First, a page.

Onion varieties differ greatly in their ability to be stored over the winter. Some won’t make it past Christmas and others can hold well into the spring. Onions need to be cured well with the necks tight and dry before putting into storage.
For curing, they can be spread out in a dry, warm airy place, or hung upside down with their tops hanging through slats of something like pallets. We use a homemade rack with triple stacked screens on wheels that can be moved in and out of the garage as needed and kept out of the sun, heat and rain. Here is a picture of the onions on the rack during the curing process.
Onions take three to four weeks to cure before they’re ready for storing. We roll them outside on nice fall days and back in the garage overnight to protect them from dew and any rain or freezing temperatures. Once the onions have dried enough, remove the dry foliage from the top of the bulb, dried roots at the base, and any dirt from the skins. Leave the protective skins intact as much as possible in the cleaning process.
Onion varieties vary a lot in their ability to store over winter. Some don’t make it past Christmas. Others, like Dakota Tears onion, hold well into spring. Dakota Tears onion was bred as a yellow storage onion; they are meant for long-term storage. They have firm, dry bulbs with tight necks and layers of protective skin. Onions are biennials, so the bulbs are planted back in the second year to flower and produce seed. When we select onion bulbs for seed production, we only plant back the bulbs that stayed dormant all winter long. Our goal is to provide a winter storage onion that will keep you in onions year around!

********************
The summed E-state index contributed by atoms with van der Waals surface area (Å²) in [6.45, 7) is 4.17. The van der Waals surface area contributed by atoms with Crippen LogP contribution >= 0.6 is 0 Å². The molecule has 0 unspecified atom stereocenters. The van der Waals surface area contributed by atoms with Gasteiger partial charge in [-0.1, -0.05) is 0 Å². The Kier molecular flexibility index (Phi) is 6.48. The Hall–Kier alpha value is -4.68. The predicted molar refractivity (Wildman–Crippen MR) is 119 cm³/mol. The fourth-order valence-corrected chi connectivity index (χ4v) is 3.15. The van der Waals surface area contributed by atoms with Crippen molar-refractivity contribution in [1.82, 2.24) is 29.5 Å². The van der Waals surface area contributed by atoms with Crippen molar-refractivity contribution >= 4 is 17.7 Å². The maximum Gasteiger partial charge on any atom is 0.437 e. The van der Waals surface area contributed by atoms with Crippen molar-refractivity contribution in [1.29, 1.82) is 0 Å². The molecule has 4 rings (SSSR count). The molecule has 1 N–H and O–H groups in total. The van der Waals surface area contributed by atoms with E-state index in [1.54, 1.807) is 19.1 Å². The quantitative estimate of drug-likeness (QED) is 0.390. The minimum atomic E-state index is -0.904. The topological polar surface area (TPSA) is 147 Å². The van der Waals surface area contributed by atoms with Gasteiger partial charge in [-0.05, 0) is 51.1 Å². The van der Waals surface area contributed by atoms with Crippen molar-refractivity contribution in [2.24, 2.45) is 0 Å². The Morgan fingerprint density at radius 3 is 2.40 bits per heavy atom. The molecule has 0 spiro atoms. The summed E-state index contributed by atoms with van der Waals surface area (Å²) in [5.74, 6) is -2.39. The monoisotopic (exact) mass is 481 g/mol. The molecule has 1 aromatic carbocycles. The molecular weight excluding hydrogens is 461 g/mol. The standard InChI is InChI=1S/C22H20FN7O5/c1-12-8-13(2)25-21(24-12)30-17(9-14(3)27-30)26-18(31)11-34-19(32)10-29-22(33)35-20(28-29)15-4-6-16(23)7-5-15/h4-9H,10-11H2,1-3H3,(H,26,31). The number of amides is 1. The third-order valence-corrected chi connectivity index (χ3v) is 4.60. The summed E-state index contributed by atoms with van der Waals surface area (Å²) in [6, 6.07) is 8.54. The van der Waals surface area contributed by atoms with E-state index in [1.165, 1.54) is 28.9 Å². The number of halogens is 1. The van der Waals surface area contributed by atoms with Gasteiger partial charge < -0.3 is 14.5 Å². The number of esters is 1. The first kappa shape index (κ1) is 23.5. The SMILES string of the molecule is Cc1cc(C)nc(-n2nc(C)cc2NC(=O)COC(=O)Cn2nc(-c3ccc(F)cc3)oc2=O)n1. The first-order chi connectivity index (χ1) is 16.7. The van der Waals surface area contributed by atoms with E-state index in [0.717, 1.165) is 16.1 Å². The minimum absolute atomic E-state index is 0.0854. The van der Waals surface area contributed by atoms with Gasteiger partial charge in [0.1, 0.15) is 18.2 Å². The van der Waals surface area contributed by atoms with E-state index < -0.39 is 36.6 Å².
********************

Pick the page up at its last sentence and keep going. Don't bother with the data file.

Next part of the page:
Store the crop in a cool, dry location with good air circulation. Ideal temperatures are between 45 and 55 degrees F. Onions can be stored in the traditional onion bag or in a shallow boxes or bins with newspaper lining. Here’s a picture of our onions in storage!
See the flats marked ‘EAT’ on the top shelf? When we go through our onions preparing them for storage, we select out the bulbs that did not dry down as well or the ones with thicker necks and mark them to be eaten first because they will not store as well.
Here are some additional tips from the National Onion Association:
- Always handle onions with care. Do not drop onions; bruising them will cause them to break down.
- Onions should feel firm and dry, be free of any signs of decay, and should not have any visible sprouting. Some loose skins are normal.
- Do not wrap onions in plastic or store in plastic bags. A lack of air circulation will reduce shelf life.
- Do not store onions with potatoes or other produce items that release moisture.
- Keep onions out of direct sunlight and other heat sources.
May your onions store well!
AND NOW-- here is a link to my favorite French Onion Soup recipe! Enjoy!
Our best to you,
Theresa & Dan